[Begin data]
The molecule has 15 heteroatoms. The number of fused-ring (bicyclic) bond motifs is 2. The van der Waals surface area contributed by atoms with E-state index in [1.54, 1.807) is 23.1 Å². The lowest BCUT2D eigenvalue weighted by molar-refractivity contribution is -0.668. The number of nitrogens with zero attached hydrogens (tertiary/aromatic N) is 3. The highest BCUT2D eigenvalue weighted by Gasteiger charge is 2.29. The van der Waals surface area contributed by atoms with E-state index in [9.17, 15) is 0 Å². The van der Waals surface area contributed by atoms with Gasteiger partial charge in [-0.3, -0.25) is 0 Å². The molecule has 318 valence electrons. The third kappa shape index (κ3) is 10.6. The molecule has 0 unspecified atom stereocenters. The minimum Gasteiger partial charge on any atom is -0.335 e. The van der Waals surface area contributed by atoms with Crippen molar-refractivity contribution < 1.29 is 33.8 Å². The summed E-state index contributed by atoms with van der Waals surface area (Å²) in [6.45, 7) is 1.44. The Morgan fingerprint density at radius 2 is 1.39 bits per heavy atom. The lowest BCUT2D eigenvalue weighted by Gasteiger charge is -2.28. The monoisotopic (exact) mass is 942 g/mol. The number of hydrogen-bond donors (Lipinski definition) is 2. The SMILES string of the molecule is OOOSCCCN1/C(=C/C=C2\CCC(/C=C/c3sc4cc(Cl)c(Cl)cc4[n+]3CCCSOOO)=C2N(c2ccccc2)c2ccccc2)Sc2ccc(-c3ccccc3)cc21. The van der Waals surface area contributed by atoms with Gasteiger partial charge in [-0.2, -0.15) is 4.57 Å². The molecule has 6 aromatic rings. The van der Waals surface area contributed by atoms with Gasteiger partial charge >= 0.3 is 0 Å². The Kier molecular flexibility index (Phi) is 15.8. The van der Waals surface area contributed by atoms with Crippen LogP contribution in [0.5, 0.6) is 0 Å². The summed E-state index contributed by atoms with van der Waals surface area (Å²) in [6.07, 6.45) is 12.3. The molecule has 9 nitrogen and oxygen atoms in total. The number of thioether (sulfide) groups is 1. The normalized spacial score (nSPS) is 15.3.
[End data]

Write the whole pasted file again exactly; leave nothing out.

The molecule has 15 heteroatoms. The number of fused-ring (bicyclic) bond motifs is 2. The van der Waals surface area contributed by atoms with E-state index in [1.54, 1.807) is 23.1 Å². The lowest BCUT2D eigenvalue weighted by molar-refractivity contribution is -0.668. The number of nitrogens with zero attached hydrogens (tertiary/aromatic N) is 3. The highest BCUT2D eigenvalue weighted by Gasteiger charge is 2.29. The van der Waals surface area contributed by atoms with E-state index in [9.17, 15) is 0 Å². The van der Waals surface area contributed by atoms with Gasteiger partial charge in [-0.3, -0.25) is 0 Å². The molecule has 318 valence electrons. The third kappa shape index (κ3) is 10.6. The molecule has 0 unspecified atom stereocenters. The minimum Gasteiger partial charge on any atom is -0.335 e. The van der Waals surface area contributed by atoms with Crippen molar-refractivity contribution < 1.29 is 33.8 Å². The summed E-state index contributed by atoms with van der Waals surface area (Å²) in [6.45, 7) is 1.44. The Morgan fingerprint density at radius 2 is 1.39 bits per heavy atom. The lowest BCUT2D eigenvalue weighted by Gasteiger charge is -2.28. The monoisotopic (exact) mass is 942 g/mol. The number of hydrogen-bond donors (Lipinski definition) is 2. The SMILES string of the molecule is OOOSCCCN1/C(=C/C=C2\CCC(/C=C/c3sc4cc(Cl)c(Cl)cc4[n+]3CCCSOOO)=C2N(c2ccccc2)c2ccccc2)Sc2ccc(-c3ccccc3)cc21. The van der Waals surface area contributed by atoms with Gasteiger partial charge in [-0.2, -0.15) is 4.57 Å². The molecule has 6 aromatic rings. The van der Waals surface area contributed by atoms with Gasteiger partial charge >= 0.3 is 0 Å². The Kier molecular flexibility index (Phi) is 15.8. The van der Waals surface area contributed by atoms with Crippen LogP contribution in [0.5, 0.6) is 0 Å². The summed E-state index contributed by atoms with van der Waals surface area (Å²) in [6.07, 6.45) is 12.3. The molecule has 9 nitrogen and oxygen atoms in total. The number of thioether (sulfide) groups is 1. The normalized spacial score (nSPS) is 15.3.